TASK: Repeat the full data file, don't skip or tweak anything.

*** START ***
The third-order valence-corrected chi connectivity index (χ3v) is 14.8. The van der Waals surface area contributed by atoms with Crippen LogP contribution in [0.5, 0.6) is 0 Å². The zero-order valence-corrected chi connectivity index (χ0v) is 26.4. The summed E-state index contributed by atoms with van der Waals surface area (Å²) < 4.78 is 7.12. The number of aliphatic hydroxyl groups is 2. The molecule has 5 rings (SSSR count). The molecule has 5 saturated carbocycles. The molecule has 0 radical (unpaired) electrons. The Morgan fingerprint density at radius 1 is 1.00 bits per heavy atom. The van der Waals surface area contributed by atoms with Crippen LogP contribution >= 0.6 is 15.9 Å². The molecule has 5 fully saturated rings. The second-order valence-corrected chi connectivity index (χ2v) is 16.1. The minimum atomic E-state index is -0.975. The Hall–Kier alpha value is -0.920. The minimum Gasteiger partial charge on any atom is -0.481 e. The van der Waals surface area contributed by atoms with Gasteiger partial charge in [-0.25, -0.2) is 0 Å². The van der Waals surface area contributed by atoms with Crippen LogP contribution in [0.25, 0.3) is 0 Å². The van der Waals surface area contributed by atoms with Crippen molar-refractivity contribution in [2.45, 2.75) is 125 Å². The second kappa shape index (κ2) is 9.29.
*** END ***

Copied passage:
The third-order valence-corrected chi connectivity index (χ3v) is 14.8. The van der Waals surface area contributed by atoms with Crippen LogP contribution in [0.5, 0.6) is 0 Å². The zero-order valence-corrected chi connectivity index (χ0v) is 26.4. The summed E-state index contributed by atoms with van der Waals surface area (Å²) < 4.78 is 7.12. The number of aliphatic hydroxyl groups is 2. The molecule has 5 rings (SSSR count). The molecule has 5 saturated carbocycles. The molecule has 0 radical (unpaired) electrons. The Morgan fingerprint density at radius 1 is 1.00 bits per heavy atom. The van der Waals surface area contributed by atoms with Crippen LogP contribution >= 0.6 is 15.9 Å². The molecule has 5 fully saturated rings. The second-order valence-corrected chi connectivity index (χ2v) is 16.1. The minimum atomic E-state index is -0.975. The Hall–Kier alpha value is -0.920. The minimum Gasteiger partial charge on any atom is -0.481 e. The van der Waals surface area contributed by atoms with Gasteiger partial charge in [-0.25, -0.2) is 0 Å². The van der Waals surface area contributed by atoms with Crippen LogP contribution in [0.25, 0.3) is 0 Å². The van der Waals surface area contributed by atoms with Crippen molar-refractivity contribution in [2.45, 2.75) is 125 Å². The second kappa shape index (κ2) is 9.29.